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Dec 09

She: Genesis Ex Machina

The figure floated within the chamber, its seemingly peaceful sleep jarringly incongruous with the context it slept in.

Unconsciously she took two steps back, her skin crawling. That just wasn’t right, in a visceral and indefinable way. As horrifying as those other people tubes had been… this was worse.

She glanced around herself, her movements bird-like, anxious. “Hello?” she called again, but there was no answer. She saw no movement, no people. She started weaving through the chambers on the floor, but she had a sinking sensation in the pit of her stomach. Where were they?

There was a round column in the center of the room, and the big machine to which all the chambers’ tubes and cables connected was right next to it. Everywhere else were the chambers. She tried not to look into them, but it was hard to avoid. Many seemed to be empty. She passed a few with smaller, toddler-sized children inside. And another where she couldn’t help but to stop and stare, trying to make sense of what she saw. After a moment she realized that this one was not yet fully developed – still a fetus. It was so surreal she felt, for a moment, that her mind disconnected from her body.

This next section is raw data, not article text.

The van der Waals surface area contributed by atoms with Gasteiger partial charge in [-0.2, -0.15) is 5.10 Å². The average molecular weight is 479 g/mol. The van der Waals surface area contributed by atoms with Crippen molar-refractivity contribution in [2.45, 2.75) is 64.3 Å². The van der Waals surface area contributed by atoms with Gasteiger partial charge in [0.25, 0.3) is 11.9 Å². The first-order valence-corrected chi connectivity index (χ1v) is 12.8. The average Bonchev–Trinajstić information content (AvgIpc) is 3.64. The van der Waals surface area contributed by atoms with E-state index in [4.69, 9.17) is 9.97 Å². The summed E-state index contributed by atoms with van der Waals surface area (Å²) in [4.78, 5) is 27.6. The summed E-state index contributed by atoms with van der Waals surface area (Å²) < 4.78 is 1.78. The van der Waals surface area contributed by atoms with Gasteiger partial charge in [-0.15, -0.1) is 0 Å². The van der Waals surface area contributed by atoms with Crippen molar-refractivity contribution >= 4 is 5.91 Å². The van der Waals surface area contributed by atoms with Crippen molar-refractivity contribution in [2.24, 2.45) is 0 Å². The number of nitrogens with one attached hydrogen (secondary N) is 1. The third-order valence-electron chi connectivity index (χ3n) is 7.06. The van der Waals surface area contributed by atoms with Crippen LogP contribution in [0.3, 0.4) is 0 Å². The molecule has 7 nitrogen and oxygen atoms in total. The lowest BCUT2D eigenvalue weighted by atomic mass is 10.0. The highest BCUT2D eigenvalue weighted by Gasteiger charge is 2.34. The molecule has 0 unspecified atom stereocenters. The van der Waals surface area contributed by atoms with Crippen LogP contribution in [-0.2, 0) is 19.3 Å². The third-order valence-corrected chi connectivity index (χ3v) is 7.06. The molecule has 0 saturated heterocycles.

She passed another which appeared to contain a mass of tangled limbs pressed against the glass, so tightly that their shape seemed to conform to the chamber walls. Some of the limbs were making jerky, weak movements. Others… she shuddered. She saw signs of decay. The moving limbs would be still soon, too.